3.6. Biodegradation of the cured epoxy resin and EBPs The infected samples of epoxy resins and EBPs by the brown-rot fungus Trametes versicolor are shown in Fig. 14. The growth of fungus on the E3:1 surface is shown in Fig. 14a and the stereoscopic image reveals details on the attachment of fungal hyphae on sample surfaces. However, the hyphae did not penetrate through the epoxy surface, as shown on the SEM micrograph (Fig. 15a). LW addition accelerated the biodegradation of epoxy resin: Fig. 14b demonstrates the fungal hyphae growth on the E 3:1LW2.5% sample. Fig. 14b shows the penetration of hyphae into epoxy and Fig. 15b (SEM image) demonstrates the epoxy surface degradation. Similarly, the sample with 5% LW further facilitated the fungal degradation of the epoxy sample. The voids created in the epoxy sample after the addition of LW and the biological origin of LW might be the reasons for the enhanced biological degradation of LW containing samples (EBPs).

3.4. Thermal and thermo-mechanical properties The storage modulus temperature profiles of E3:1 and LW loaded samples are shown in Fig. 9a. The storage modulus in both glassy and rubbery regions, decreased with increasing the LW loading. Glass transition temperature (Tg) was more clearly identified as a maximum in the curves of the tan delta, as shown in Fig. 9b. The incorporation of LW into the epoxy resin (E3:1) caused a decrease of the Tg value, as compared to the Tg of the sole epoxy. The reduction in Tg was attributable to improper curing of E3:1 samples with the addition of LW polyols. The E3:1/5% LW sample showed dual Tg peaks, one was around 35 °C and the second one was at 62 °C, confirming the improper curing of epoxy resin with the addition of LW, as shown in Fig. 9b. Kishi et al. [15] reported on the viscoelastic properties of an epoxy resin, which was synthesized from resorcinol-LW, and the number of reactive sites (-OH groups) significantly altered the Tg as well as the rubbery plateau of the epoxy resin. The storage modulus and tan delta curves of the resin E2:1 are shown in Fig. 10. The glassy and rubbery regions of E2:1 were considerably lowered in comparison to the ones of E3:1 (Fig. 10a), but the addition of LW in E2:1 totally reversed the effect on the viscoelastic properties in comparison to the E3:1 sample. With the addition of LW, the storage modulus in both rubbery and glassy regions considerably improved. The Tg point in tan delta also shifted to a higher temperature, from 34 °C to 56 °C with 5% loading of LW. TGA measurements were carried out to obtain information on the effect of LW addition on the thermal stability of the epoxy resin. Fig. 11a shows the TGA curves of the E3:1 resin with the added LW. It can be seen that the thermal stability of the epoxy/LW composites did not change. In addition, the DTA peaks did not reveal any differences in thermal degradation process of epoxy and EBPs, as shown in Fig. 11b. The degradation mechanism of an epoxy resin can be broadly understood in terms of a two-step process, starting with dehydration and followed by chain scission [29]. Table 1 summarizes the thermal degradation temperatures at 10% (T10%), 25% (T25%), 50% (T50%) and 75% (T75%) mass losses, and the maximum mass loss derivative temperature (TDTA max). Similar behavior was noticed at the E2:1 and LW loaded E2:1 in TGA and DTA analysis (see Fig. 12). The E3:1 sample showed the best thermal stability among all the samples in two sets of experiments, as shown in Table 1, and no notable changes occurred with the addition of LW.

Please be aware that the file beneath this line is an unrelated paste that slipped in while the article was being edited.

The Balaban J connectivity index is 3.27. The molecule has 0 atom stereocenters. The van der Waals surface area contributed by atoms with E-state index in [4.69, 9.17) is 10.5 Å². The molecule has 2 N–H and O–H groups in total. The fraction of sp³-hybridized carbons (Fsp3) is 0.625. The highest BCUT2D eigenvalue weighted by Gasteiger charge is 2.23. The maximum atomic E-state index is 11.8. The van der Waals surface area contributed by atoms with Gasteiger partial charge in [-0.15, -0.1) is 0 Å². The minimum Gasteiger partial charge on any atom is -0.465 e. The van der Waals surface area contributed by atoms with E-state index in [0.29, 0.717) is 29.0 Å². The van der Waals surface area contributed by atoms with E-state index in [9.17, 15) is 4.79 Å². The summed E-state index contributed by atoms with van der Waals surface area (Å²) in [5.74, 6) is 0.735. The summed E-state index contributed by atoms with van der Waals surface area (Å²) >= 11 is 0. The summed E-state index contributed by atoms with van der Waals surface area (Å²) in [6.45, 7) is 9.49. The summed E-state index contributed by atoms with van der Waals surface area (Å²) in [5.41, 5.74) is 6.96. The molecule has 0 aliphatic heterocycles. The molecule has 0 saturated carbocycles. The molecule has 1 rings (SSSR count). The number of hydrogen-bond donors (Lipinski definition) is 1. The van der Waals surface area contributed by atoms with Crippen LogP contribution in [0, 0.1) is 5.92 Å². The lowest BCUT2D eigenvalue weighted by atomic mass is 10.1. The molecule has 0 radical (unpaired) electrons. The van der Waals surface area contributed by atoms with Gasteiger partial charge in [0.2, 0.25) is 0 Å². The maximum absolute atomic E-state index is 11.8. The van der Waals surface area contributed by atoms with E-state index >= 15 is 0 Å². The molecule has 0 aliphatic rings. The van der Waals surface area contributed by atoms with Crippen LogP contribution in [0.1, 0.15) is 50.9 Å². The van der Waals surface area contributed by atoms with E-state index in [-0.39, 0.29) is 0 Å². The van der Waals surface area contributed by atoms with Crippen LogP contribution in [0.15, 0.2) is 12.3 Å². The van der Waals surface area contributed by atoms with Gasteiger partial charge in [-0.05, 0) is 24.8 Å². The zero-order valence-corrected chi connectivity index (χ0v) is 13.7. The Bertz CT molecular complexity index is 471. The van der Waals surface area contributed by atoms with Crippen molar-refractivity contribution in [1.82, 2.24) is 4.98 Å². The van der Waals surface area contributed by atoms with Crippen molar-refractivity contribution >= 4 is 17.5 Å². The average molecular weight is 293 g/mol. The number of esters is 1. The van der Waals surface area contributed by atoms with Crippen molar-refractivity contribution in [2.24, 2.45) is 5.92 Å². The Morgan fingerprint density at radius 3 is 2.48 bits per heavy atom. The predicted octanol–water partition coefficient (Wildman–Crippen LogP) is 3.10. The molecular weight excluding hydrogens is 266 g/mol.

4. Conclusions In the present work, cured epoxy and EBPs were prepared with formulations of two different ratios between the resin and the hardener. LW polyol from spruce sawdust was added into the prepared epoxies at two different weight percentages, i.e. 2.5% and 5%. The addition of LW into the E3:1 sample had a negative influence on the polymer's physical and mechanical properties. The tensile properties reduced significantly with the increase in the share of LW. On the other hand, the addition of LW had a positive effect in the case of the E2:1 set of experiments: all studied physical and mechanical properties of E2:1 improved considerably. With the addition of LW the Tg of the epoxy resin decreased in the case of E3:1 and increased at E2:1. The FTIR and XPS results did not reveal any changes in the epoxy formation after the addition of LW. The SEM and DMA results revealed an improper curing of the epoxy resin with the addition of LW. In conclusion, this work brings new ideas for partial or complete replacement of the synthetic bisphenol-A diglycidyl ether in epoxy resin formulations with sustainable bio-based polyols. Acknowledgements AK and PH wish to acknowledge the Technology Agency of the Czech Republic (TA ČR) funded project no. TH02020512 Subtle concrete furniture and small structures for railway station. MP and ASS acknowledges the financial support of the Slovenian Research Agency through the research programme P4-0015 “Wood and lignocellulose composites” and P2-0273 acknowledge by ASS. AK and SA acknowledge the funding provided by the Formas project 942-2016-2 titled “Utilisation of renewable biomass and waste materials for production of environmental-friendly, bio-based composite”. References [1] H. Lee, K. Neville, Handbook of Epoxy Resins, McGraw-Hill, New York, 1967. [2] C. May (Ed.), Epoxy Resins: Chemistry and Technology, CRC press, 1987. [3] R. Auvergne, S. Caillol, G. David, B. Boutevin, J.P. Pascault, Biobased thermosetting epoxy: present and future, Chem. Rev. 114 (2) (2013) 1082–1115. [4] E.D. Hernandez, A.W. Bassett, J.M. Sadler, J.J. La Scala, J.F. Stanzione III, Synthesis and characterization of bio-based epoxy resins derived from vanillyl alcohol, ACS

3.5. Water absorption (WA) properties The addition of LW into epoxy also influenced the WA properties of the epoxy systems. Fig. 13 shows the WA behavior of epoxy and EBPs; 215